Ethics in a Permissive Society Author:William Barclay The flyleaf reads: — "ETHICS IN A PERMISSIVE SOCIETY — by William Barclay — Ours is a permissive society. Laws are being eased to allow its members greater individual license to regulate their own ethical behavior in regard to such issues as abortion, contraception, indulgence in alcohol and drugs, sexual activity in and out of marriage. Where in... more » the midst of all this self-determination, is there a place for the Christian ethic?
Professor William Barclay asked just this question when he delivered the highly respected Baird Lectures, which were broadcast for the first time over BBC television. ETHICS IN A PERMISSIVE SOCIETY brings together these lectures and supplements them with entirely new material to present his analysis of the situation in greater depth.
In a society where all kinds of morality operate on equal footing with one another, where people are often ignorant of the Church's teaching, how do we as Christians deal with these very complex ethical dilemmas? Professor Barclay approaches a difficult and vexed question with his usual humanity and clarity, asking what Christ himself would say or do in our world today.
He begins with a thoughtful consideration of the ethical teachings of the Old Testament, Jesus, and Paul. With this reminder of our ethical heritage, Professor Barclay reviews the very controversial and widely influential situational ethics in a particularly lucid and intelligent fashion. The Christian views on work and pleasure, and the relationship of the Christian to his money and to his community are then subjected to a careful reevaluation. In a final chapter, Professor Barclay proposes a "person-to-person ethic" whereby privilege is wedded to responsibility in order to sustain an abiding Christian framework for responsible Christian action.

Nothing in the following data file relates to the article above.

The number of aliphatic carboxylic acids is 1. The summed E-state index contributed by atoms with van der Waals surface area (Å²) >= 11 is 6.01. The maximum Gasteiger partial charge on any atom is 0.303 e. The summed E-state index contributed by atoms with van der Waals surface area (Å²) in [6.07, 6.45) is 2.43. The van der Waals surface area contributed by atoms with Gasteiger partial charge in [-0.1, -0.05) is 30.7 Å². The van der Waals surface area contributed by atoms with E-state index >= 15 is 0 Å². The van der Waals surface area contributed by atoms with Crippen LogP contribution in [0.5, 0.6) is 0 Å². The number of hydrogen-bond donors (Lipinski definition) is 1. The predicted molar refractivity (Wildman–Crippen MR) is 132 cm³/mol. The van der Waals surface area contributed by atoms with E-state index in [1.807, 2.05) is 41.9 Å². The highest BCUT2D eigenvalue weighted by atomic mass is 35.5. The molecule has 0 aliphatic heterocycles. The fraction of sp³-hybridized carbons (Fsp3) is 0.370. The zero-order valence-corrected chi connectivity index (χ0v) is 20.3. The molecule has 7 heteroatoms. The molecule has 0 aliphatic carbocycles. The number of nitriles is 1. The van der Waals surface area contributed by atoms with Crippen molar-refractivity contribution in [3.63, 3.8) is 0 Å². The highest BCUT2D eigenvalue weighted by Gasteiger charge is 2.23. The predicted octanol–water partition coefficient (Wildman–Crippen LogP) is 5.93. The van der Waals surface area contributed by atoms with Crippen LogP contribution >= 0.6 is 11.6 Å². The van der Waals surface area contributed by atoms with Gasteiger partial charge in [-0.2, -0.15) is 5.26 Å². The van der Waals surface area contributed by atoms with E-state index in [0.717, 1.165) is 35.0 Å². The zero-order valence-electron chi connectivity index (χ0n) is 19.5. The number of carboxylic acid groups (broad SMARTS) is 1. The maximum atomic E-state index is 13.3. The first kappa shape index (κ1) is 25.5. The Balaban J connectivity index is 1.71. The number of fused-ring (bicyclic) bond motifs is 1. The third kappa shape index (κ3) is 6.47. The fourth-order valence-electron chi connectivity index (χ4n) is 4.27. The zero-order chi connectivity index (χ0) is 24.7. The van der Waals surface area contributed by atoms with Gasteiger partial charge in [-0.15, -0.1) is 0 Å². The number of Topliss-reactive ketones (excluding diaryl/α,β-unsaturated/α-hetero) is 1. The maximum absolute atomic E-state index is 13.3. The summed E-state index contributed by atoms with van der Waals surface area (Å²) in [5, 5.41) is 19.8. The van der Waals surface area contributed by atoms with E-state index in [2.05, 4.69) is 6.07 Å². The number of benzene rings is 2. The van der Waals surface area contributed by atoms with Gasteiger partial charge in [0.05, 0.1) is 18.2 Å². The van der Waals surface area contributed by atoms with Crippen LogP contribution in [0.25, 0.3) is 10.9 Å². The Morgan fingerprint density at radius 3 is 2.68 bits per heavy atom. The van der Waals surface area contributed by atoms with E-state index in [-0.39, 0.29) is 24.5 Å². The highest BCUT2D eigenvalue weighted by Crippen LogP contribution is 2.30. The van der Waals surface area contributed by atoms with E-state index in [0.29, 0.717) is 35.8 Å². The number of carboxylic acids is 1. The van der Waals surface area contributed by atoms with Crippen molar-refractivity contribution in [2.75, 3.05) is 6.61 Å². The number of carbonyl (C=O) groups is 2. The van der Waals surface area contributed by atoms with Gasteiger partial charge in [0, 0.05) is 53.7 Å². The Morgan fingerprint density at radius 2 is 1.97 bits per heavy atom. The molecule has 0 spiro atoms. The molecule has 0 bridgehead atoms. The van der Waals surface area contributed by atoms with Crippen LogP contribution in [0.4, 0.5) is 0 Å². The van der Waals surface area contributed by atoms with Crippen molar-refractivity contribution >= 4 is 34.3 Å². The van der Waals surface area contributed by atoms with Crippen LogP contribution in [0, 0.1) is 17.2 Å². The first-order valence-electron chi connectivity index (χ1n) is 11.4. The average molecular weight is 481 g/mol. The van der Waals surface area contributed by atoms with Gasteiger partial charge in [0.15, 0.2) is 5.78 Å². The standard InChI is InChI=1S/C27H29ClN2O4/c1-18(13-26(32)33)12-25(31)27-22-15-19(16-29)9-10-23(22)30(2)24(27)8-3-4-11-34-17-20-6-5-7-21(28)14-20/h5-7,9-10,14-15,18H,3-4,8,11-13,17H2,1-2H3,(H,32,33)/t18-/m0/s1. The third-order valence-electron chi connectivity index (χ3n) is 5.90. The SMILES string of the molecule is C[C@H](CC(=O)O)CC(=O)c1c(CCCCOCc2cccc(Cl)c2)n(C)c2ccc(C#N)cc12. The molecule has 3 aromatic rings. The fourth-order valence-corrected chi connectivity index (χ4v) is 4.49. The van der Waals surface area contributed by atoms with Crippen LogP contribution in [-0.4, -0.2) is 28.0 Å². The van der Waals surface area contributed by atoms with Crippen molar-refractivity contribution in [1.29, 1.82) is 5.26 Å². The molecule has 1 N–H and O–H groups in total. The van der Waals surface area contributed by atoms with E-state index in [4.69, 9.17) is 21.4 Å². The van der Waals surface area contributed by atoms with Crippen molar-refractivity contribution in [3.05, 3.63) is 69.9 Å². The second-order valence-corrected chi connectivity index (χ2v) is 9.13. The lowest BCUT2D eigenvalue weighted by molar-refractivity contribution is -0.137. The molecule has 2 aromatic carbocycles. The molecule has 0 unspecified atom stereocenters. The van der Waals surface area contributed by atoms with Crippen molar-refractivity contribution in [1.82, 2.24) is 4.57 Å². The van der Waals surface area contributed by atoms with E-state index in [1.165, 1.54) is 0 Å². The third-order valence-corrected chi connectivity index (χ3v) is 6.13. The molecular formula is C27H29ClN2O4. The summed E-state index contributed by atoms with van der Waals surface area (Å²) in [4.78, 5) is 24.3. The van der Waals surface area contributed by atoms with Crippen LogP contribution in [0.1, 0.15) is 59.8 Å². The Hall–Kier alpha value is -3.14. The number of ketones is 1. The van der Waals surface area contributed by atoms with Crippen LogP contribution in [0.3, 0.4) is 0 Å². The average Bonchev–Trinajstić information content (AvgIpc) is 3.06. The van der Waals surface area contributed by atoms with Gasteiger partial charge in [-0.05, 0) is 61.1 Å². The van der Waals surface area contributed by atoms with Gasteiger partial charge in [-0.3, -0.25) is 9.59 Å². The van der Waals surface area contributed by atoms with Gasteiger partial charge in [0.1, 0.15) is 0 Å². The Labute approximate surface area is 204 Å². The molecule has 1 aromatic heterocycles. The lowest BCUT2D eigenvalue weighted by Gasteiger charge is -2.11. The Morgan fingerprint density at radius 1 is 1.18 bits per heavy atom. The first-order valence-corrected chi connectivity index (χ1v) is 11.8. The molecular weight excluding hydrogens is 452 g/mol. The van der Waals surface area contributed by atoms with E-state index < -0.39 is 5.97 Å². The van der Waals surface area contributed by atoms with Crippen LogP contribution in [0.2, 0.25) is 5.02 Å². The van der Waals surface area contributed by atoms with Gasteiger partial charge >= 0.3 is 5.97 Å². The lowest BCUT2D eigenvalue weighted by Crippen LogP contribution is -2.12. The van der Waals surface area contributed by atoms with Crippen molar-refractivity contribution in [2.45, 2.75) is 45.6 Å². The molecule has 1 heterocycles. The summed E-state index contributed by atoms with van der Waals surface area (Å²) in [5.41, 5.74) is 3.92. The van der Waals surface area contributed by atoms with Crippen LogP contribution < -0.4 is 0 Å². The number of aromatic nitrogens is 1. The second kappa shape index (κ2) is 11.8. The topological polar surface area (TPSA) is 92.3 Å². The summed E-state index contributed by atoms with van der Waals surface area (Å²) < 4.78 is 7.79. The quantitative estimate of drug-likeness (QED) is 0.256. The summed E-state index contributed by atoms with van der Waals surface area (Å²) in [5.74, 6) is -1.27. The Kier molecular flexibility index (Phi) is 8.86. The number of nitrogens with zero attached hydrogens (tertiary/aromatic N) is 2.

William Barclay is a gifted scholar, preacher, and broadcaster. He was a member of the Advisory Committee for the NEW ENGLISH BIBLE. Since 1963 he has been Professor of Divinity and Biblical Criticism at Glasgow University."« less